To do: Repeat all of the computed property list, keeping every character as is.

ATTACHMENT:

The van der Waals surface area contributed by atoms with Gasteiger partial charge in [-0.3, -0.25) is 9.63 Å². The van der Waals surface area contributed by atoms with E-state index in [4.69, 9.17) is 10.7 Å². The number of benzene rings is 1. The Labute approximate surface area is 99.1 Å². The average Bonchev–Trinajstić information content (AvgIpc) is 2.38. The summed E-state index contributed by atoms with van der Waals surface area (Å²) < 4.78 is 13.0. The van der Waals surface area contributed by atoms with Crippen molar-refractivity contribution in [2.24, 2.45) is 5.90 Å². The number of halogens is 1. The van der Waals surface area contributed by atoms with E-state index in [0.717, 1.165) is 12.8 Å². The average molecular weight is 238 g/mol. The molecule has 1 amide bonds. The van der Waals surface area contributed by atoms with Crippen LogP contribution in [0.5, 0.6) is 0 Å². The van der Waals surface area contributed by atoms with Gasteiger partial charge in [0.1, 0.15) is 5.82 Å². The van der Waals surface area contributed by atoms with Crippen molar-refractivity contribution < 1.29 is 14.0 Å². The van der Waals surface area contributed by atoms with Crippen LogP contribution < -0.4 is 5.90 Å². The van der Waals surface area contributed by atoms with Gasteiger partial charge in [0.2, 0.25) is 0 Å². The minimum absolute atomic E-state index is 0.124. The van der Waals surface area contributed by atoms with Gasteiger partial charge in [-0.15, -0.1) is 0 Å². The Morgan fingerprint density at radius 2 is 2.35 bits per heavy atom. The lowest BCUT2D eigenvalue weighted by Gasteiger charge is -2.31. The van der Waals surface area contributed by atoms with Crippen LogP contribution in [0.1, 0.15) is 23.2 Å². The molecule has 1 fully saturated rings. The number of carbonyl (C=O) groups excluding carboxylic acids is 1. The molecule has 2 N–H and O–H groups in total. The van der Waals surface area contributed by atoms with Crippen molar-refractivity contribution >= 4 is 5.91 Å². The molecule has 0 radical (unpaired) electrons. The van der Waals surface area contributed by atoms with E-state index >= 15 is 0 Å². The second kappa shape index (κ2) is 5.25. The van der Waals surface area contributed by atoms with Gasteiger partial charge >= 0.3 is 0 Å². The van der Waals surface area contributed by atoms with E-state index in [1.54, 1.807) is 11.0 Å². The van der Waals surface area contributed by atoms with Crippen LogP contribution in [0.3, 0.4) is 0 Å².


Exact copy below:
The van der Waals surface area contributed by atoms with Gasteiger partial charge in [-0.3, -0.25) is 9.63 Å². The van der Waals surface area contributed by atoms with E-state index in [4.69, 9.17) is 10.7 Å². The number of benzene rings is 1. The Labute approximate surface area is 99.1 Å². The average Bonchev–Trinajstić information content (AvgIpc) is 2.38. The summed E-state index contributed by atoms with van der Waals surface area (Å²) < 4.78 is 13.0. The van der Waals surface area contributed by atoms with Crippen molar-refractivity contribution in [2.24, 2.45) is 5.90 Å². The number of halogens is 1. The van der Waals surface area contributed by atoms with E-state index in [0.717, 1.165) is 12.8 Å². The average molecular weight is 238 g/mol. The molecule has 1 amide bonds. The van der Waals surface area contributed by atoms with Crippen LogP contribution in [0.5, 0.6) is 0 Å². The van der Waals surface area contributed by atoms with Gasteiger partial charge in [0.1, 0.15) is 5.82 Å². The van der Waals surface area contributed by atoms with Crippen molar-refractivity contribution < 1.29 is 14.0 Å². The van der Waals surface area contributed by atoms with Crippen LogP contribution < -0.4 is 5.90 Å². The van der Waals surface area contributed by atoms with Gasteiger partial charge in [0.2, 0.25) is 0 Å². The minimum absolute atomic E-state index is 0.124. The van der Waals surface area contributed by atoms with Gasteiger partial charge in [-0.15, -0.1) is 0 Å². The Morgan fingerprint density at radius 2 is 2.35 bits per heavy atom. The lowest BCUT2D eigenvalue weighted by Gasteiger charge is -2.31. The van der Waals surface area contributed by atoms with Crippen LogP contribution in [0.1, 0.15) is 23.2 Å². The molecule has 1 fully saturated rings. The number of carbonyl (C=O) groups excluding carboxylic acids is 1. The molecule has 2 N–H and O–H groups in total. The van der Waals surface area contributed by atoms with Crippen molar-refractivity contribution >= 4 is 5.91 Å². The molecule has 0 radical (unpaired) electrons. The van der Waals surface area contributed by atoms with E-state index >= 15 is 0 Å². The second kappa shape index (κ2) is 5.25. The van der Waals surface area contributed by atoms with Gasteiger partial charge >= 0.3 is 0 Å². The van der Waals surface area contributed by atoms with E-state index in [1.54, 1.807) is 11.0 Å². The van der Waals surface area contributed by atoms with Crippen LogP contribution in [0.3, 0.4) is 0 Å².